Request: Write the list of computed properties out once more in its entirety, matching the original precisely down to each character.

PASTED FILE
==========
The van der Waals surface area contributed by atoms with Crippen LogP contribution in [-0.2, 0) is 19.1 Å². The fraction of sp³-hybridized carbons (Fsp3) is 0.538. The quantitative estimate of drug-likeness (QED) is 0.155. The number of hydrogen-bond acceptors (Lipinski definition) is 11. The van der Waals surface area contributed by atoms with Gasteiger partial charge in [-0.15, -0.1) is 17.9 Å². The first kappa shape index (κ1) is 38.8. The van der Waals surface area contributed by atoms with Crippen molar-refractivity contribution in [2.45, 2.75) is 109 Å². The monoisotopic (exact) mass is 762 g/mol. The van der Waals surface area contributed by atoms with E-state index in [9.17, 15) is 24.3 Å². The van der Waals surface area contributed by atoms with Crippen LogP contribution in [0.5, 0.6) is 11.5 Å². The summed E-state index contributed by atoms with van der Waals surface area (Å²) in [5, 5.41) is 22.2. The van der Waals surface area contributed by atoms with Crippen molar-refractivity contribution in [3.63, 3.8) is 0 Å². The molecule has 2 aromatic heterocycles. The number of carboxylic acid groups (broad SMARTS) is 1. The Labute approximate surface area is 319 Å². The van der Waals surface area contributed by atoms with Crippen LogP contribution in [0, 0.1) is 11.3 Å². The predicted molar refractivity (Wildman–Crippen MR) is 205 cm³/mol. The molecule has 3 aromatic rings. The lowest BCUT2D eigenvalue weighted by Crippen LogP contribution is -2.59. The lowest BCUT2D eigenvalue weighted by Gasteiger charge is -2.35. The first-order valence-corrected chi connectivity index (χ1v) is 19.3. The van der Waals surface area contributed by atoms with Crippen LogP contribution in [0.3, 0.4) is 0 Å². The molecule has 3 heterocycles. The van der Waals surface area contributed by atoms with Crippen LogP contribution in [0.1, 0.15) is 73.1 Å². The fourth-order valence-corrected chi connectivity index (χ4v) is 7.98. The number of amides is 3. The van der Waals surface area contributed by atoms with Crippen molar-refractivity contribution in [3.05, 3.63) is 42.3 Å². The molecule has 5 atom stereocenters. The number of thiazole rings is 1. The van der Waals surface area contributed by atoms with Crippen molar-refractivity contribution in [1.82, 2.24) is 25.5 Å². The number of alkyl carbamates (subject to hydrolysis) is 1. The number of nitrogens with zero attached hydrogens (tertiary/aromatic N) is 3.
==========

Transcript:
The van der Waals surface area contributed by atoms with Crippen LogP contribution in [-0.2, 0) is 19.1 Å². The fraction of sp³-hybridized carbons (Fsp3) is 0.538. The quantitative estimate of drug-likeness (QED) is 0.155. The number of hydrogen-bond acceptors (Lipinski definition) is 11. The van der Waals surface area contributed by atoms with Gasteiger partial charge in [-0.15, -0.1) is 17.9 Å². The first kappa shape index (κ1) is 38.8. The van der Waals surface area contributed by atoms with Crippen molar-refractivity contribution in [2.45, 2.75) is 109 Å². The monoisotopic (exact) mass is 762 g/mol. The van der Waals surface area contributed by atoms with E-state index in [9.17, 15) is 24.3 Å². The van der Waals surface area contributed by atoms with Crippen LogP contribution in [0.5, 0.6) is 11.5 Å². The summed E-state index contributed by atoms with van der Waals surface area (Å²) in [5, 5.41) is 22.2. The van der Waals surface area contributed by atoms with Crippen molar-refractivity contribution in [3.63, 3.8) is 0 Å². The molecule has 2 aromatic heterocycles. The number of carboxylic acid groups (broad SMARTS) is 1. The Labute approximate surface area is 319 Å². The van der Waals surface area contributed by atoms with Crippen LogP contribution in [0, 0.1) is 11.3 Å². The predicted molar refractivity (Wildman–Crippen MR) is 205 cm³/mol. The molecule has 3 aromatic rings. The lowest BCUT2D eigenvalue weighted by Crippen LogP contribution is -2.59. The lowest BCUT2D eigenvalue weighted by Gasteiger charge is -2.35. The first-order valence-corrected chi connectivity index (χ1v) is 19.3. The van der Waals surface area contributed by atoms with Crippen LogP contribution in [0.3, 0.4) is 0 Å². The molecule has 3 heterocycles. The van der Waals surface area contributed by atoms with Crippen LogP contribution in [0.1, 0.15) is 73.1 Å². The fourth-order valence-corrected chi connectivity index (χ4v) is 7.98. The number of amides is 3. The van der Waals surface area contributed by atoms with Crippen molar-refractivity contribution in [3.05, 3.63) is 42.3 Å². The molecule has 5 atom stereocenters. The number of thiazole rings is 1. The van der Waals surface area contributed by atoms with Crippen molar-refractivity contribution in [1.82, 2.24) is 25.5 Å². The number of alkyl carbamates (subject to hydrolysis) is 1. The number of nitrogens with zero attached hydrogens (tertiary/aromatic N) is 3.